• A hybrid condition-based maintenance policy for continuously monitored components with two degradation thresholds

      Poppe, Joeri; Boute, Robert; Lambrecht, Marc (European Journal of Operational Research, 2018)
      Condition-based maintenance (CBM) makes use of the actual condition of the component to decide when to maintain and/or replace the component, thereby maximising the lifetime of the machine, while minimising the number of service interventions. In this paper we combine CBM on one (monitored) component, with periodic preventive maintenance (PM) and corrective maintenance (CM) on the other components of the same machine/system. We implement two thresholds on the degradation level to decide when to service the monitored component: when the degradation level of the monitored component surpasses a first ‘opportunistic’ threshold, the monitored component will be serviced together with other components, for instance with a (planned) PM intervention, or upon breakdown of another component, requiring CM. In case none of these opportunities have taken place, and the degradation level surpasses a second ‘intervention’ threshold, an additional maintenance intervention is planned for the monitored component in order to prevent a failure. Both thresholds are optimised to minimise the total expected maintenance costs of the monitored component, or to minimise the downtime of the machine due to maintenance on the monitored component. We perform an extensive numerical experiment to demonstrate the potential gains of this hybrid policy with two thresholds compared to using a traditional PM policy, and we identify its key drivers of performance. We also benchmark our results when only one threshold is implemented. Our model is validated and applied at an OEM in the compressed air and generator industry.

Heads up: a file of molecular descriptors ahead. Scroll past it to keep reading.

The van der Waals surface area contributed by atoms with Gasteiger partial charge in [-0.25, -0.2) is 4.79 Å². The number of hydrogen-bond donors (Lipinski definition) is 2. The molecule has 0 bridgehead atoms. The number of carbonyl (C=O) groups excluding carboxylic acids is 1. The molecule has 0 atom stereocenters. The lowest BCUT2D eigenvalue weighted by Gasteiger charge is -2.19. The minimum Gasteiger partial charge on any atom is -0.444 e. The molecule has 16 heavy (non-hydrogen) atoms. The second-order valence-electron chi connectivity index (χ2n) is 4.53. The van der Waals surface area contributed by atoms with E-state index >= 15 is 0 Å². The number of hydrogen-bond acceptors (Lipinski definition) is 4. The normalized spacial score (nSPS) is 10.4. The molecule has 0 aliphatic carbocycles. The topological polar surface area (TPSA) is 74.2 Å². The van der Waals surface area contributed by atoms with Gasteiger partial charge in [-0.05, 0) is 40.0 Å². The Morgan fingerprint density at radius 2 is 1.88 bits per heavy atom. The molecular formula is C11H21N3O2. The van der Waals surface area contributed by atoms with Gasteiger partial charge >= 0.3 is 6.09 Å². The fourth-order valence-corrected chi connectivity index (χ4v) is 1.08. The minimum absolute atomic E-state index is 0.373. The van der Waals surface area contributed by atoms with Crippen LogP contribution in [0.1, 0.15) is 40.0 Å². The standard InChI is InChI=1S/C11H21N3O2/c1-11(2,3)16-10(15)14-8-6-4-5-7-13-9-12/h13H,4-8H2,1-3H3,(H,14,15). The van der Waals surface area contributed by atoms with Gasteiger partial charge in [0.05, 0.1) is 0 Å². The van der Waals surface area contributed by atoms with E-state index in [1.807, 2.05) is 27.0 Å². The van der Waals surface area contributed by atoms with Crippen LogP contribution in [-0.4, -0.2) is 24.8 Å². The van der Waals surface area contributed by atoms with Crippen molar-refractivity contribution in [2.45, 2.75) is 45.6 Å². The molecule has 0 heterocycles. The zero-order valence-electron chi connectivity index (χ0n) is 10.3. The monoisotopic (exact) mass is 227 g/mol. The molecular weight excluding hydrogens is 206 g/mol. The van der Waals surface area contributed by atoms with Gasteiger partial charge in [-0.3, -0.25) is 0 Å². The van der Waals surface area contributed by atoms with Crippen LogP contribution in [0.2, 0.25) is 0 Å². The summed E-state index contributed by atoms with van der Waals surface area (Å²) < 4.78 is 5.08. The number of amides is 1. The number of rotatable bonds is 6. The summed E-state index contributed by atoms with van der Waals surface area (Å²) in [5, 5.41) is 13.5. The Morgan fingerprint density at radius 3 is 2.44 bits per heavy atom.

• Numerical study of inventory management under various maintenance policies

      Poppe, Joeri; Basten, Rob; Boute, Robert; Lambrecht, Marc (Reliability Engineering and System Safety, 2017)
      Capital assets, such as manufacturing equipment, require maintenance to remain functioning. Maintenance can be performed when a component breaks down and needs replacement (i.e., corrective maintenance), or the maintenance and part replacement can be performed preventively. Preventive maintenance can be planned on a periodic basis (periodic maintenance), or it can be triggered by a certain monitored condition (condition-based maintenance). Preventive maintenance policies are gaining traction in the business world, but for many companies it is unclear what their impact is on the resulting inventory requirements for the spare parts that are used for the maintenance interventions. We study the impact of the maintenance policy on the inventory requirements and the corresponding costs for a setting that is realistic at an OEM in the compressed air industry. Preventive policies increase the total demand for spare parts compared to corrective maintenance, since the former do not exploit the entire useful life of the components. This leads to higher inventory requirements. At the same time, the preventive policies inhibit advance demand information, as the interventions, and correspondingly the spare parts demands, are planned in advance. Using a simulation study, we show that by using this advance demand information in managing the spare part inventory, the increase in inventory requirements of preventive maintenance policies can to a large extent be offset, for condition-based maintenance, we find that inventories can even be lower compared to corrective maintenance, provided that the advance demand information is used correctly when managing inventories. Our analysis sheds light on the behaviour of the inventory related costs under various maintenance policies.